To back up his statements, Dr. Haneda quotes from two sources, one very ancient and one very modern. The ancient source is of course, one of the most often-quoted passages from Shakyamuni Buddha himself, which is in the Samyutta Nikaya, one of the five sutra collections that make up the official Pali Canon. The passage is a dialog between the Buddha and his closest disciple Ananda:
-Ananda: “O, Venerable One, when I think carefully, it seems to me that my having good friends and being with them is equivalent to my having already passed the middle milepost of the Holy Path. What do you think about this view of mine?”
-Shakyamuni: “Ananda, that's wrong. Such a view is not correct. Ananda, our having good friends and being with them is not equivalent to our having passed the middle milepost of the Holy Path. Our having good friends and being with them is itself the entire Holy Path.” Dr. Haneda emphasizes how inadequate Ananda’s appreciation of the Sangha is and that Shakyamuni says that having good friends and being with them is everything in Buddhism. As Haneda-sensei points out, “Shakyamuni says that there is nothing greater than having friends and being with them. It is liberation itself; apart from it, there is no liberation.”

The modern source that Dr. Haneda quotes is from Rev. Rijin Yasuda (1900-1982), a student of Ryojin Soga; Soga-sensei himself was one of the Higashi reformer Manshi Kiyozawa’s most famous students. Dr. Haneda quotes Yasuda-sensei as saying, “People say various things about birth in the Pure Land. But could there be any greater birth in the Pure Land than the fact that we are now sitting and learning the Dharma together? All of us are selfish and self-centered. We are always thinking about ourselves. Being like that, none of us deserve to be part of the Sangha, of such a wonderful tradition as this. But now we are fortunate enough to be part of it. We are now forgetting our petty selves and are listening to the Dharma. This place where we are sitting and listening to the Dharma together is the Pure Land. Our being allowed to be part of it is birth in the Pure Land.” If what Rijin Yasuda says is true, that to be a part of a Sangha that is gathered together to listen to the dharma is in fact the realization of the Pure Land in this life, then can one experience the Pure Land, can one reach the “other shore” of Nirvana at all without being a part of the Sangha? If what Shakyamuni says to Ananda is true, that the fellowship of the Sangha is not half of but all of the path, what does this imply about those that label themselves “SBNR” or “nightstand Buddhists?”

I’d like to quote again from Dr. Haneda, who clarifies what the Sangha is and why it is significant. As Haneda-sensei says: “Both Shakyamuni and Rev. Yasuda consider that the Sangha is not a means but the goal. But a mere gathering of people is not the Sangha. The Sangha is the tradition of awakened individuals. Entering the tradition is ‘birth in the Pure Land.‘ There is not a greater goal in Buddhism than that.”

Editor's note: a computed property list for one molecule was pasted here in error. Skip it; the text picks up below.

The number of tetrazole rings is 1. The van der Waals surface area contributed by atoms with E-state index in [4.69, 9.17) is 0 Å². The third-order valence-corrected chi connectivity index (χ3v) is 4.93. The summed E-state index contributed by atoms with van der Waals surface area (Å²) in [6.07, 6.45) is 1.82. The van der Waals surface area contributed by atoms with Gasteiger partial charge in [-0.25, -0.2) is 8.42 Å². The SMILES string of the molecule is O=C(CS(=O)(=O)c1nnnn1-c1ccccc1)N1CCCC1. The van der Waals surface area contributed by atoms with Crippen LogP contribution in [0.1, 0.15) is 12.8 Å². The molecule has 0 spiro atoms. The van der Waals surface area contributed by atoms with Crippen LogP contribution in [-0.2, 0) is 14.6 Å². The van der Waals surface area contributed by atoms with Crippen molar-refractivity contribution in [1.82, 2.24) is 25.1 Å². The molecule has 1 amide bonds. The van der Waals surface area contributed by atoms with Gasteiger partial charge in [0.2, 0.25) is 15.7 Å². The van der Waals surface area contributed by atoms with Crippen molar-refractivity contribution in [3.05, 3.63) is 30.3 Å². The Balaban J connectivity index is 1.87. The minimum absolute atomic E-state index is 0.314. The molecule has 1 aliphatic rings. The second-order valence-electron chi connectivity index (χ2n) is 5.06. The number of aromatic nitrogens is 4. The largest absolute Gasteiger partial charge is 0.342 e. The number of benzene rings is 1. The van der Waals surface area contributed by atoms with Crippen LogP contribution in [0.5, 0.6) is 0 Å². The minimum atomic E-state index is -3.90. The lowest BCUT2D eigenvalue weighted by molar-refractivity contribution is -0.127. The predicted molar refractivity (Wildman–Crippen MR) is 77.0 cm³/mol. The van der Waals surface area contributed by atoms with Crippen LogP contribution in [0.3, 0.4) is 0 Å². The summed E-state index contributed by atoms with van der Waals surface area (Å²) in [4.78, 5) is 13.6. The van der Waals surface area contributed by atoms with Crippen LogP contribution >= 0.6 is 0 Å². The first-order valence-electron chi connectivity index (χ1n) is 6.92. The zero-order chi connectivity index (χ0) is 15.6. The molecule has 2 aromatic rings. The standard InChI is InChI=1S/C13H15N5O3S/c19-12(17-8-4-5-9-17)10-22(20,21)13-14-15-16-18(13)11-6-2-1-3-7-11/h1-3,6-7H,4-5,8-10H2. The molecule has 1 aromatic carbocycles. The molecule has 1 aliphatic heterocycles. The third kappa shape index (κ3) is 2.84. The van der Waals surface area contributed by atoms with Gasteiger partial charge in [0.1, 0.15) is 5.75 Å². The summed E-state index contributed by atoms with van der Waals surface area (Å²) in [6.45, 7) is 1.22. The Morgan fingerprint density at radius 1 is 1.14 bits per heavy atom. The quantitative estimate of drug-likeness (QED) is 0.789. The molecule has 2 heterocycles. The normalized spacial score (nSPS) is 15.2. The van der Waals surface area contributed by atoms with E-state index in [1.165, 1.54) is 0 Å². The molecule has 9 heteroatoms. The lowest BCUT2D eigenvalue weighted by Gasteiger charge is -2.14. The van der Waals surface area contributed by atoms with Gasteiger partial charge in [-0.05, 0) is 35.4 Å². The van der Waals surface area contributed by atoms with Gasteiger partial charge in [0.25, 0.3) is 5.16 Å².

Of course, what does it mean though to “enter the tradition” as Dr. Haneda says? I think that the reality is, depending on one’s causes and conditions, simply entering and joining the Sangha may in fact be the most difficult thing. For example, we probably all know people we’d love to see here as regulars—they might be friends or family members—but they don’t come, or have said they want to come but don’t, and so forth. They are not part of the Sangha in the sense of having truly “entered the tradition.” But whether or not someone else enters the tradition or not isn’t really up to us. All we need to understand is that, once this “entering” is realized, everything becomes easy. A member of the Sangha is effortlessly nurtured and guided to Buddhahood by the power of the aspiration for buddhahood of their fellow seekers in the Sangha.

On a personal note, I think that one illustration of the significance of the Sangha is the fact that I began here over 20 years ago as a very skeptical and non-committal Buddhist Modernist, but then through fortunate causes and conditions, ended up receiving my kaikyoshi (resident minister) appointment last year. When I began here, the thought of my possibly becoming the temple’s minister someday never entered my mind. Trust me—it absolutely never entered my mind. But as we all know, due to a myriad of causes and conditions—due to my being a member of this Sangha—well, I did in fact become a resident minister. I think this clearly illustrates the significance of the Sangha. Now, as a temple minister, I’ve been given a wonderful opportunity to serve the Sangha and at the same time, to listen as a member of the sangha.

As you know, in Jodo Shinshu, we don’t have the so-called “modern” or preferred practices such as Zen meditation. Instead, our only “practice” is listening to the Dharma. And because our tradition is a Mahayana tradition, and Mahayana in particular emphasizes the importance of the Sangha, in a profound sense, there is actually no individual growth per se in Mahayana. Because of the truth of interdependence, not only does our personal growth depend on our being a part of the Sangha, our growth depends on the growth of our fellow Sangha members. This is another way of expressing the Bodhisattva ideal—I cannot become a buddha until all beings everywhere become buddhas.

In conclusion, I know that those of you who are here today enjoy being a member of our Sangha and enjoy listening to the Dharma. I hope you continue to enjoy coming to temple and listening. If you do, your enthusiasm will naturally spread to your fellow Sangha members. And I think a Sangha that sincerely enjoys listening to the Dharma together is all that is needed for this temple to grow and thrive.